The reason I put this post is that there are tons of new domainers out there who are looking or currently investing in .in domains, and looking back at history gives a perspective of where we stand and where can be headed. So, if you are seeking to invest in LLL.ins, the right time is now. Don’t miss this boat, there may not be another better chance.

A Short Note on LLLL.ins

As you are aware that there is a buyout of, and domains. The buyout of domains was largely driven by registrants from China. There is no buyout, YET, largely because there are just too many domains to be registered. In total there are 456,976 domains. That is a lot of domains and historically the buyout occurred sometime in 2007. So, given that .COM is a global domain and the first extension to be released, we should not be surprised that there haven’t been a buyout. Here are the trends of registered domains over the past few months.

Scan DateCount

As you see there is slow progress at the start and the number of registered domains pick up between Feb 19th and March 19th. Remarkable to say the least. Post that period of frantic registration, the number of registered domains is pretty much steady. Keep in mind that the number of registered domains has not gone down, which means that although there are tons of being dropped, they are either caught or new ones are being registered. Let me post another piece of statistics that will give you a larger picture of what is happening. See the pie-chart below which shows the countries where the registrant is residing:

Breakdown of registrant's country for domainsAs you see from the pie-chart above, over 70% of the registrations are from China. This was just before the price of CHIPS started falling, hence just after the fall of CHIPS, the number of registrations is stagnant. If the situation does not get better expect a lot of drops early next year, but lets hope for the best.

Now, lets look at the best part of combinations in domains that are not dictionary words or names — CVCV domains. CVCV domains are sought after or priced highly by domainers because they are pronounceable and/or brandable. A further examinations show that a large number of them are also registered by domainers from China, but domainers from India are not far behind.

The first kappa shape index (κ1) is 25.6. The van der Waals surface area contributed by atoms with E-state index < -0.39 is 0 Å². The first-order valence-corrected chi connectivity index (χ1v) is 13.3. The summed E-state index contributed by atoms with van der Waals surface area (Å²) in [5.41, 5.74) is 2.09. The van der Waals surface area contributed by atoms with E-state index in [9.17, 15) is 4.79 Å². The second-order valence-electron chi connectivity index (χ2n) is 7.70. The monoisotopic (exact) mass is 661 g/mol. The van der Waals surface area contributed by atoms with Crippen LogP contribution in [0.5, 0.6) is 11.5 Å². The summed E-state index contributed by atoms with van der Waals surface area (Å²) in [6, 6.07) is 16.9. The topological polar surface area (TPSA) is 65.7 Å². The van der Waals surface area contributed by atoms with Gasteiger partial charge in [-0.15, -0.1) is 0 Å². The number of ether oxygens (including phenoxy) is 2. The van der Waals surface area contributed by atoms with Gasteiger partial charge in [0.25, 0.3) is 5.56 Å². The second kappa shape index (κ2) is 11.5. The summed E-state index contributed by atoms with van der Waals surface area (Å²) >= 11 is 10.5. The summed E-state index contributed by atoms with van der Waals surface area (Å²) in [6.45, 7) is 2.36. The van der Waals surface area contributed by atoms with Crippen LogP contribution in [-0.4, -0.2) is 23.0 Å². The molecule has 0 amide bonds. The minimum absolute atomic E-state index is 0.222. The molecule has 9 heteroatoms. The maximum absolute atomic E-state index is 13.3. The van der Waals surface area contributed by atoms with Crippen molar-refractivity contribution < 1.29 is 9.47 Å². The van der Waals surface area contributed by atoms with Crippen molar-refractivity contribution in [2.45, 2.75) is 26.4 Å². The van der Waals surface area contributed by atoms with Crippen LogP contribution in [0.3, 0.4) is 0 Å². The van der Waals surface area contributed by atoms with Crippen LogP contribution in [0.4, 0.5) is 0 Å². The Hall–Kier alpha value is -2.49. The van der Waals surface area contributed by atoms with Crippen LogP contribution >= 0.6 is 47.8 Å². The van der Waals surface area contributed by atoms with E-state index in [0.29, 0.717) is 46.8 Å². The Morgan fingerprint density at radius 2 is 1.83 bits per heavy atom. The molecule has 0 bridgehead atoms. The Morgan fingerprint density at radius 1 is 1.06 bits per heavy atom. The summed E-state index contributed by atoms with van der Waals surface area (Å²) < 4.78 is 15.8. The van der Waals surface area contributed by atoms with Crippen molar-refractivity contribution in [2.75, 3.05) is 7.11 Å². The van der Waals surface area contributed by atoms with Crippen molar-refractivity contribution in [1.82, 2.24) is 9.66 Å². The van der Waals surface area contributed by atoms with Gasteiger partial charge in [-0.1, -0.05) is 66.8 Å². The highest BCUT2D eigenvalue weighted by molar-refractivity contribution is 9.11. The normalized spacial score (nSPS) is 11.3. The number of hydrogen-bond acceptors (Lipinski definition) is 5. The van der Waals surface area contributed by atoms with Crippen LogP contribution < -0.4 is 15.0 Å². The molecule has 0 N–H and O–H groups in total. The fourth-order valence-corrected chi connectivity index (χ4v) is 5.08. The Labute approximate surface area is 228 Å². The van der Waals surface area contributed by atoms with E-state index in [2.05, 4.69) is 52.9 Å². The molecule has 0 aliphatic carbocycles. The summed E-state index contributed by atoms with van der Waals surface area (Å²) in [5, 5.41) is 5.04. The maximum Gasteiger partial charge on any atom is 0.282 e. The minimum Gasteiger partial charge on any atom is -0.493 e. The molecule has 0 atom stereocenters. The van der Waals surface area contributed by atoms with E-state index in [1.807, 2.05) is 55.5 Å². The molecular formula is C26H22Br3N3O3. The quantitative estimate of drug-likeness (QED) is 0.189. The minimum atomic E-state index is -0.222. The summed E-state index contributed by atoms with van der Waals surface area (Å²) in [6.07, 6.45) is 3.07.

Breakdown of registrant's country for domains

The stats above may not change drastically, so will not post the breakdown regularly, but if there are significant changes over the few months that warrant an examination, I’ll post them in another blog post. If you are however interested in seeing the available names , see the post here:


Startups in India That Have Adopted .in Extensions

In the 90s as India opened up its economy, the common bragging line among middle class families was — “My son/daughter got a job !!! ” . Today, that line has been replaced with “My son/daughter got funding for his/her startup !!!”. As India grows, the number of startups springing up in India is also growing. There is a blog maintained by Doron Vermaat — where Doron, religiously, almost every week blogs about the different startups that receive funding. You can visit his blog for more information. I was curious to see how many companies that receive funding use the .in extension over the weeks. Below are some of the charts based on the information I was able to gather from Doron’s blog. Here are the summary charts:

The first chart shows the total number of newly funded startups and the count of startups using .in domain extension on a weekly basis.

.in domain extension
The second chart shows the percentage of newly funded startups that use .in domain extension. I could have used the ONE chart for showing everything, but it was getting crowded.

.in domain extension

Here are my interpretation of the data:
1. Around October of last year, the number NEW startups that use the .in extension has been pretty some consistent.
2. On an average around 5% of the newly funded startups reported every week across the world use the .in extension. This is HUGE. What this really means is even if 10% of the newly funded startups are based in India, 50% of them are using .in extension. I have been visiting India regularly and most recently early this year and I have noticed the growing number of ads adopting the .in extension.

1. I cannot guarantee the 100% accuracy of the stats. There are number of things that can decrease the accuracy.
2. Some of the companies might receive multiple round of fundings, in which case they can appear multiple times and potentially be double counted. Although, I have made sure to double check, some duplicated could have crept in.